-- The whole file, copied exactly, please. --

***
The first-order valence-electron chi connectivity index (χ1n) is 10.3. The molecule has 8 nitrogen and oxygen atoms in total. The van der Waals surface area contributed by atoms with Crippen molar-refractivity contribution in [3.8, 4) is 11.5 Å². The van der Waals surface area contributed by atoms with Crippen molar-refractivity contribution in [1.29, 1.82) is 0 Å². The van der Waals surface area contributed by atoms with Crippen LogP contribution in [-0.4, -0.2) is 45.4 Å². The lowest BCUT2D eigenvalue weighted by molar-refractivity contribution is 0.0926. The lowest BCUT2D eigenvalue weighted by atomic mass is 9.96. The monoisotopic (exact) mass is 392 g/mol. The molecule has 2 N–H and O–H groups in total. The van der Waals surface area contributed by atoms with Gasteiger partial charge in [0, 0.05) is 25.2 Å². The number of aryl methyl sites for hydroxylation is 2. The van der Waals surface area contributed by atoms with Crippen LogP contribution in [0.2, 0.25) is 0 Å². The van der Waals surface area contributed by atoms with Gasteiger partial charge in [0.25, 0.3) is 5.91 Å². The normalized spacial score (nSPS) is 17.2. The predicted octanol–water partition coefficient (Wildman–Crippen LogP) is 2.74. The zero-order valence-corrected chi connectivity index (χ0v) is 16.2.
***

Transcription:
The first-order valence-electron chi connectivity index (χ1n) is 10.3. The molecule has 8 nitrogen and oxygen atoms in total. The van der Waals surface area contributed by atoms with Crippen molar-refractivity contribution in [3.8, 4) is 11.5 Å². The van der Waals surface area contributed by atoms with Crippen molar-refractivity contribution in [1.29, 1.82) is 0 Å². The van der Waals surface area contributed by atoms with Crippen LogP contribution in [-0.4, -0.2) is 45.4 Å². The lowest BCUT2D eigenvalue weighted by molar-refractivity contribution is 0.0926. The lowest BCUT2D eigenvalue weighted by atomic mass is 9.96. The monoisotopic (exact) mass is 392 g/mol. The molecule has 2 N–H and O–H groups in total. The van der Waals surface area contributed by atoms with Gasteiger partial charge in [0, 0.05) is 25.2 Å². The number of aryl methyl sites for hydroxylation is 2. The van der Waals surface area contributed by atoms with Crippen LogP contribution in [0.2, 0.25) is 0 Å². The van der Waals surface area contributed by atoms with Gasteiger partial charge in [0.25, 0.3) is 5.91 Å². The normalized spacial score (nSPS) is 17.2. The predicted octanol–water partition coefficient (Wildman–Crippen LogP) is 2.74. The zero-order valence-corrected chi connectivity index (χ0v) is 16.2.